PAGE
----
[MacPorts] #47755: Broken symlink left by select code when selected port is deactivated causes poppler and other ports using aclocal to fail during configuration.
Christopher David Ramos
chrisdavidramos at gmail.com
Tue Jun 23 14:13:54 PDT 2015
On 6/23/15 4:51 PM, Ryan Schmidt wrote:
> On Jun 23, 2015, at 3:30 PM, Christopher David Ramos wrote:
>>> I don't think you understand what Git is.
>>> Git is not a "platform" by any reasonable definition of the
>>> word. It's a version control system: a tool that allows content
>>> creators (usually software developers) to organize and
>>> distribute their work (usually source code). Git has nothing to
>>> do with compiling or installing; as Ryan already said, a
>>> project's choice of version control does not affect how it builds
>>> and works (Git submodules and such notwithstanding). A project
>>> that interferes with MacPorts will do so whether you retrieve it
>>> with Git or Mercurial or Subversion or curl or wget or Safari or
>>> lynx or floppy disk.
>> Sorry, my understanding of the relevant vernacular is far from
>> perfect. I do understand, however, that git is about version
>> control of, usually, source code. That said, if building the
>> source code of any given git project leads to conflicts with
>> Macports, doesn't that constitute an undesirable conflict? Not just
>> for end-users but for the Macports project leaders. Still, I think
>> the Macports version of git should have some mechanism, or some
>> warning -- something -- to warn or prevent conflicts between
>> Macports and git projects.
>> Maybe you are saying that one should not use git if one does not
>> know where downloaded projects will install files upon compilation
>> (I think the instructions are in makefiles). Fine, fair enough. My
>> counter is that the average Macports user -- myself included -- is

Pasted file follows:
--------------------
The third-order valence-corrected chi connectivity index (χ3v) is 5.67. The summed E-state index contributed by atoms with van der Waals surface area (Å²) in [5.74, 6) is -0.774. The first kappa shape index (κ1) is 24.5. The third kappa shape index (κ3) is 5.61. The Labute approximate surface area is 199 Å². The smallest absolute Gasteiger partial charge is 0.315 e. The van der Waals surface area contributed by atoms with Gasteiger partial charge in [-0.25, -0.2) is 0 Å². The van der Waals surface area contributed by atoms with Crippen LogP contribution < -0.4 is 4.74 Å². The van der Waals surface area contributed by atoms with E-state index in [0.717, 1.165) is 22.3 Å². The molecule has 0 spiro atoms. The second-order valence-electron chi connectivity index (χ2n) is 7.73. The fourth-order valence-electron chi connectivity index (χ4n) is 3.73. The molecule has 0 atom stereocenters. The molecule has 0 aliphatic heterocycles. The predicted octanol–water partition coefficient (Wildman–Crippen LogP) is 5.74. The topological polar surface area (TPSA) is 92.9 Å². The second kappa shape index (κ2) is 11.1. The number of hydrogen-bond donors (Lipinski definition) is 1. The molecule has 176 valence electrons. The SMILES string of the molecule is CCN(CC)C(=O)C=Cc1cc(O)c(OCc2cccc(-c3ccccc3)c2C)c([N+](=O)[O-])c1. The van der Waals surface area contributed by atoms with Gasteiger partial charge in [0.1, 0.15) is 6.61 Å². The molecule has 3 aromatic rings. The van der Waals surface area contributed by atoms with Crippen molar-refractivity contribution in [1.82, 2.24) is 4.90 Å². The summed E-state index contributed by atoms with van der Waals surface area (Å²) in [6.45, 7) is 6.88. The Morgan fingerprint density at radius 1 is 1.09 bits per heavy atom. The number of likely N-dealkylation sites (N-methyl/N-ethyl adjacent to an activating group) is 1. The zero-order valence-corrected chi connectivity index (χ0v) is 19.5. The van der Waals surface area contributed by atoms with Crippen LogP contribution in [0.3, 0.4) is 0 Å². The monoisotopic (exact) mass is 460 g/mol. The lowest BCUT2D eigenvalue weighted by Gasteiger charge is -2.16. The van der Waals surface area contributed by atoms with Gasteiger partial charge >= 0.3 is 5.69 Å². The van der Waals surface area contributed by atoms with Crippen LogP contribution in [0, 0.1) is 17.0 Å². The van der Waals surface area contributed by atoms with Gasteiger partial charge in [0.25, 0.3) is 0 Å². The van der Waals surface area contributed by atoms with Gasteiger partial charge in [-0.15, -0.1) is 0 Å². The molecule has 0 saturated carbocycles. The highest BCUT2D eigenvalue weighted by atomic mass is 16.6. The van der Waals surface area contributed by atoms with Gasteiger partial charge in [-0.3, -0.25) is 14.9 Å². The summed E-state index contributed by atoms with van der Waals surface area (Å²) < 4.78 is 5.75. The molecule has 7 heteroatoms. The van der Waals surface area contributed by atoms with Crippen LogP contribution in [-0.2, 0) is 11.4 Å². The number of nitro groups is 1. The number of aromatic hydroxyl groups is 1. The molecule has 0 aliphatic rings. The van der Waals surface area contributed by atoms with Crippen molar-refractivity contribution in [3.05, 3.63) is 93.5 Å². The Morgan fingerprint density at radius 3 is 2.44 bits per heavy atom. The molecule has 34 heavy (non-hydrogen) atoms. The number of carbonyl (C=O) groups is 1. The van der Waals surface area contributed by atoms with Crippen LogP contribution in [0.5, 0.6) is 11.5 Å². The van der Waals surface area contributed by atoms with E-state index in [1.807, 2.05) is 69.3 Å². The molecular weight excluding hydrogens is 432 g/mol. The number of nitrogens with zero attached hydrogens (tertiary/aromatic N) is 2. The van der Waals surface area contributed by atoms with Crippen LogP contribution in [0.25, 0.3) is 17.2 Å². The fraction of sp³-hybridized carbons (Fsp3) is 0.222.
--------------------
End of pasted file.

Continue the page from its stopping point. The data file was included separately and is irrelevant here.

>> not aware of the intricacies of what Macports does behind the
>> scenes. Macports is designed to prevent conflicts between active
>> ports and, if necessary, disallow installation of ports that would
>> conflict with active ports.
>>> This would not be warranted. We might as well add such warnings
>>> to any port that allows you to download a file or compile a
>> Most ports, I think, are the end-product -- compilation carefully
>> directed by Macports -- and do not download further files (emacs,
>> pip, etc not withstanding). This, however, is not the case with
>> git, which knows nothing about how Macports does things.
> There is no inherent conflict between MacPorts and any given
> software downloaded with git. Rather, there is (apparently, from what
> you've told us) a conflict between MacPorts and the specific software
> you downloaded with git, but that conflict would have been present
> regardless of how you downloaded the software; it has nothing at all
> to do with git. Git is just a program that lets you download things.
> It has no knowledge of whether those things you download are going
> to conflict with other parts of your system.
You are paraphrasing what I just said.
My understanding is that Macport ports install there own libraries under
the path prefix "/opt/local/" so as to prevent conflicts with and
reliance out of date Apple libraries. Are you saying that it was only a
fluke that a git project would have built files into Macports created
directories? Or was it a fluke that Macports was confused by
non-Macports libraries despite the use of tracemode?
Christopher David Ramos
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